(b) Is the shortest path tree unique?

(c) Now change the weight of edge (3, 4) to −2. Show that Dijkstra's algorithm does not work in this case.

(a) The solution is given by the following image. The numbers next to the vertices are the distances to the starting vertex and crossing out a number means there has been an update. The numbers in the squares indicate the final distances (shortest distances).

(b) None tree shortest path is unique. By replacing the edge (s, 3) by the edge (1, 2) we obtain another tree of shortest paths.

(c) Dijkstra's algorithm will give the same solution as in part (a) although the path (s, 1, 2, 3, 4) (dist 5) has a shorter distance than the path (s, 1 , 4) ( dist 6). Here's what happens: after visiting vertices s, 1, 2, the algorithm will search for the shortest path to a vertex not yet visited. This will be vertex 4 with distance 6. After visiting vertex 4, the algorithm will not update on vertex 4 because it has already been visited and for this reason cannot find the shortest path ( distance 5).

## Exercise 6

A man has to carry a wolf, a goat and a cabbage across a river. He has a boat to do it with but it's so small he can only take one of the three things with him each time. Is it possible to get the three things across the river safely? Note that the Wolf and the Goat or the Goat and the Cabbage should never be on the same side of the river without human supervision. At least the wolf isn't a vegetarian and doesn't like to eat cabbage.

We construct a graph for this problem where each legal state is represented by a vertex in the graph and find a shortest path in this graph. Let S = {M,W,G, C} where M,W,G, C are the man, the wolf, the goat and the cabbage.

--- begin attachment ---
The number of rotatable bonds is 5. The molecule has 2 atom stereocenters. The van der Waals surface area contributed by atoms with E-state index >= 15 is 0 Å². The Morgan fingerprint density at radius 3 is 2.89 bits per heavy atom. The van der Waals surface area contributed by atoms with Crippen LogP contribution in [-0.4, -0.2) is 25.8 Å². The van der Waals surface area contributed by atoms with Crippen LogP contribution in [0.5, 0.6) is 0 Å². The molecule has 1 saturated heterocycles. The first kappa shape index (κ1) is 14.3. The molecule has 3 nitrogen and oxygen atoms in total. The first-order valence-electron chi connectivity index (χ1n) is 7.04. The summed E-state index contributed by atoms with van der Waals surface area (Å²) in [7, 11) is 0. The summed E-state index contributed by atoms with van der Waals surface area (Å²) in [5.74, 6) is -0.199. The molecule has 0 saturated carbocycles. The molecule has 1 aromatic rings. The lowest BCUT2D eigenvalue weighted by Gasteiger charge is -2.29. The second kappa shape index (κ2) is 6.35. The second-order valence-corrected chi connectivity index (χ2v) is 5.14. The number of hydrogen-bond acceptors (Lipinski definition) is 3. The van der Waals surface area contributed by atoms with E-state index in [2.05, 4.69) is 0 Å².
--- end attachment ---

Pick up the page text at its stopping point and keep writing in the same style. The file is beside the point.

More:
A state for this problem is a pair (X, Y ) where {X, Y } is a partition of S. The elements of X are always on the starting side of the river and the elements of Y are already on the other side . A state is a legal state if W,G ∈ X, Y ⇒ M ∈ X, Y and G, C ∈ X, Y ⇒ M ∈ X, Y, you cannot leave alone the cabbage and the wolf or the goat and cabbage unattended.

Let us now construct a graph G = (V, E) which has a vertex for each legal state of this problem. We have the directed edge (v1 , v2 ) ∈ E if we can go from state v1 = (X1 , Y1 ) to state v2 = (X2 , Y2 ) in a single boat trip on the river. All edges have weight ce = 1. Now the problem can be solved by calculating the shortest path from state (vertex) s = (S, -) to state (vertex) t = (-, S). We get 7 as the shortest path solution.

## Exercise 7

Consider the following modification of Dijkstra's algorithm for working with negative weights: w(e) = c. Then for all edges f in E we set w'(f) := w(f) – c. Then G'= (V,E,w') has no negative weights. Does this version of the algorithm work correctly on this type of graph? Prove your assertion.

Now we claim that the algorithm does not work well on G' because this modification does not preserve the property of the shortest path, i.e. (-c) is a positive number, so you add n times for an n-path. The following counterexample proves this: